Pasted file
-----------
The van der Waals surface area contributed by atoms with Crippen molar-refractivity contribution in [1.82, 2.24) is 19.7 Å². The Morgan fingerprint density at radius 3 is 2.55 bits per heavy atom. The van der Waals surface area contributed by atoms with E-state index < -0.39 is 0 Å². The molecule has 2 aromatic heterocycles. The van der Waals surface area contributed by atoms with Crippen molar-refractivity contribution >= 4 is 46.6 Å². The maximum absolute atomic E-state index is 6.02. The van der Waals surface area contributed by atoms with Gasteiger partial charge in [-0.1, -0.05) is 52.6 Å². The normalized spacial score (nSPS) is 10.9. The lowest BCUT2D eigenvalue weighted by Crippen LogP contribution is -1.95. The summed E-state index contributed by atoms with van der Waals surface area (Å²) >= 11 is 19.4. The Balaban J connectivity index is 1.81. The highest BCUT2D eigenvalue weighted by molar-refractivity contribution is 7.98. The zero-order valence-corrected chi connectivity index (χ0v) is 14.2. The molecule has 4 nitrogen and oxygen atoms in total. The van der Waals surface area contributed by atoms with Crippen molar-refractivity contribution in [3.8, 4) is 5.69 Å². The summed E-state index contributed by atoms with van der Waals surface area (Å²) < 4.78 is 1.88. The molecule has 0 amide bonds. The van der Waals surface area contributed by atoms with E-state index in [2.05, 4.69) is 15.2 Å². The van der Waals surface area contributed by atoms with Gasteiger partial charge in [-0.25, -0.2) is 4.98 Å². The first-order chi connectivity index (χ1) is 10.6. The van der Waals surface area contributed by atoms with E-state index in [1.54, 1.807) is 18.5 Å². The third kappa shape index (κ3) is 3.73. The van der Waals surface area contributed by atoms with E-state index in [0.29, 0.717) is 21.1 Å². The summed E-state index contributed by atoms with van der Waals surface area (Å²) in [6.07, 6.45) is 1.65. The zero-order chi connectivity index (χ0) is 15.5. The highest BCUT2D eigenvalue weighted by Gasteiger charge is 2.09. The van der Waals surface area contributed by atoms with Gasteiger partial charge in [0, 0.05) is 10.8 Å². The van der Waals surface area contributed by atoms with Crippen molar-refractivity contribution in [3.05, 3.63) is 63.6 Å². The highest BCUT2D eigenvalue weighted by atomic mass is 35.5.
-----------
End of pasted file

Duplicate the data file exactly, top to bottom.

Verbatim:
The van der Waals surface area contributed by atoms with Crippen molar-refractivity contribution in [1.82, 2.24) is 19.7 Å². The Morgan fingerprint density at radius 3 is 2.55 bits per heavy atom. The van der Waals surface area contributed by atoms with E-state index < -0.39 is 0 Å². The molecule has 2 aromatic heterocycles. The van der Waals surface area contributed by atoms with Crippen molar-refractivity contribution >= 4 is 46.6 Å². The maximum absolute atomic E-state index is 6.02. The van der Waals surface area contributed by atoms with Gasteiger partial charge in [-0.1, -0.05) is 52.6 Å². The normalized spacial score (nSPS) is 10.9. The lowest BCUT2D eigenvalue weighted by Crippen LogP contribution is -1.95. The summed E-state index contributed by atoms with van der Waals surface area (Å²) >= 11 is 19.4. The Balaban J connectivity index is 1.81. The highest BCUT2D eigenvalue weighted by molar-refractivity contribution is 7.98. The zero-order valence-corrected chi connectivity index (χ0v) is 14.2. The molecule has 4 nitrogen and oxygen atoms in total. The van der Waals surface area contributed by atoms with Crippen molar-refractivity contribution in [3.8, 4) is 5.69 Å². The summed E-state index contributed by atoms with van der Waals surface area (Å²) < 4.78 is 1.88. The molecule has 0 amide bonds. The van der Waals surface area contributed by atoms with E-state index in [2.05, 4.69) is 15.2 Å². The van der Waals surface area contributed by atoms with Gasteiger partial charge in [-0.25, -0.2) is 4.98 Å². The first-order chi connectivity index (χ1) is 10.6. The van der Waals surface area contributed by atoms with E-state index in [1.54, 1.807) is 18.5 Å². The third kappa shape index (κ3) is 3.73. The van der Waals surface area contributed by atoms with E-state index in [0.29, 0.717) is 21.1 Å². The summed E-state index contributed by atoms with van der Waals surface area (Å²) in [6.07, 6.45) is 1.65. The zero-order chi connectivity index (χ0) is 15.5. The highest BCUT2D eigenvalue weighted by Gasteiger charge is 2.09. The van der Waals surface area contributed by atoms with Gasteiger partial charge in [0, 0.05) is 10.8 Å². The van der Waals surface area contributed by atoms with Crippen molar-refractivity contribution in [3.05, 3.63) is 63.6 Å². The highest BCUT2D eigenvalue weighted by atomic mass is 35.5.